Although the magnetic field strengths of superconducting magnets for high-energy and nuclear physics applications do not approach the present level of laboratory research magnets, i.e., 1 GHz NMR, they do require mostly nonsolenoidal geometry to be useful for charged-particle beam bending (dipoles), focusing (quadrupoles), and error field correction (sextupoles and higher order). They have bore tube diameters on the order of 50 mm but with magnetic field lengths approaching 20 m. The largest detector magnets are often solenoids, but of unprecedented scale, complexity, and stored energy.
Accelerator physicists have already begun to envision the next generation of particle accelerators in the form of a muon collider enabled by high-temperature superconducting magnet technology. Such a device would require solenoidal magnets with a central field as high as 50 T. Several collaborations have been established, involving industry, universities, and government laboratories, to further the development of magnets necessary for such a project. An outline of these efforts may be found in Chapter 7.
High magnetic fields could be useful in space-based detectors designed to analyze high-energy charged particles in cosmic rays. The experiment AMS-2, which was deployed on the International Space Station (ISS) in May 2011, employs a 1,200 kg Nd2Fe14B permanent magnet with a field strength of around 0.125 T. Original plans called for a superconducting magnet using NbTi wire, which would have had a field strength about five times higher and which would have enabled the study of particles with proportionately higher energy. However, difficulties were encountered with the superconducting magnet, particularly a poorly understood heating effect, which would have increased the cryogenic cooling load and shortened the running time for the experiment. Consequently, the decision was made to employ the permanent magnet instead.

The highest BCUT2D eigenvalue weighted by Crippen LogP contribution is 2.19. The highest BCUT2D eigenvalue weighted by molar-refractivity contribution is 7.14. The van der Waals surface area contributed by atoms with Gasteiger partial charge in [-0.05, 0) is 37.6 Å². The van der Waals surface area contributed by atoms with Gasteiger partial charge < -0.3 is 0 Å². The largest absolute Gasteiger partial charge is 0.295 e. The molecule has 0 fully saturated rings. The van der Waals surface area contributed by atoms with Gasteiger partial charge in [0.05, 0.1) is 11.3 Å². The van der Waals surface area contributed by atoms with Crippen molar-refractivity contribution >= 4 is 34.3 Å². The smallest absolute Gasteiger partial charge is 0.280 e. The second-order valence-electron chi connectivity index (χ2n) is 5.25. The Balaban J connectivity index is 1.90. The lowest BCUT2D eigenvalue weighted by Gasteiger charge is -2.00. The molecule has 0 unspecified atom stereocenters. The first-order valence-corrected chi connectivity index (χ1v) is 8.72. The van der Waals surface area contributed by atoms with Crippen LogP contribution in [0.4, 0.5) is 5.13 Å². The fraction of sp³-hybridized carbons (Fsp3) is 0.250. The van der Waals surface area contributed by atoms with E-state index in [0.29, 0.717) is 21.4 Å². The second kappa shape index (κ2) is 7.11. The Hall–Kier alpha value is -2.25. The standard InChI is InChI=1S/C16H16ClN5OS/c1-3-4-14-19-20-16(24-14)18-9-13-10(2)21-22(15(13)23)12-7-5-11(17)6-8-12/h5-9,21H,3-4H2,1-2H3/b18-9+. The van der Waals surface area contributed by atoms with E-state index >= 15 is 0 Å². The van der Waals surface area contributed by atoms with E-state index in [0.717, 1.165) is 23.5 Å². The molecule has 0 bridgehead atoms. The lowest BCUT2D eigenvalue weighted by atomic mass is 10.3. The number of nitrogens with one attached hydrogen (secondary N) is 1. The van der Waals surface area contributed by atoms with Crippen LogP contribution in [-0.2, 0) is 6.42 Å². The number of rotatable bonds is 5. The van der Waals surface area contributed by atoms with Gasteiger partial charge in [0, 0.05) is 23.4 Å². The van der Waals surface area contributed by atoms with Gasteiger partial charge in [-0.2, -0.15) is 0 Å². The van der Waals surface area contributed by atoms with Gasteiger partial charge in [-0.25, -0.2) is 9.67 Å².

Presumably, the development of improved magnets, perhaps at much higher fields, could significantly increase the capability of a future space-based detector. However, a new detector is unlikely to be undertaken in the near future, for reasons unrelated to the magnet issue. The power requirements for the experiment are beyond the capabilities of any existing space platform other than the ISS, and AMS-02 was already too large to be carried by any vehicle other than the U.S. space shuttle, now retired.
High magnetic fields may also have a role in ground-based experiments to search for axion or axion-like particles as a possible constituent of cold dark matter. Strong magnetic fields are supposed to convert a small fraction of axions into observable photons. The Axion Dark Matter Experiment (ADMX), based at the University of Washington, employs a superconducting magnet that generates 8 T in a region that is 1 m long and 0.5 m in diameter. The experiment is designed to convert axions into microwave photons and would be sensitive to axions with a mass in the range of 2 to 20 μeV. Planned upgrades to this experiment, which should greatly increase sensitivity, do not involve stronger magnetic fields but rather involve improvements in the design of the microwave detectors and lowering of the temperature of the microwave cavity, by means of a dilution refrigeration system. However, stronger magnetic fields could have an important role in future experiments of this kind.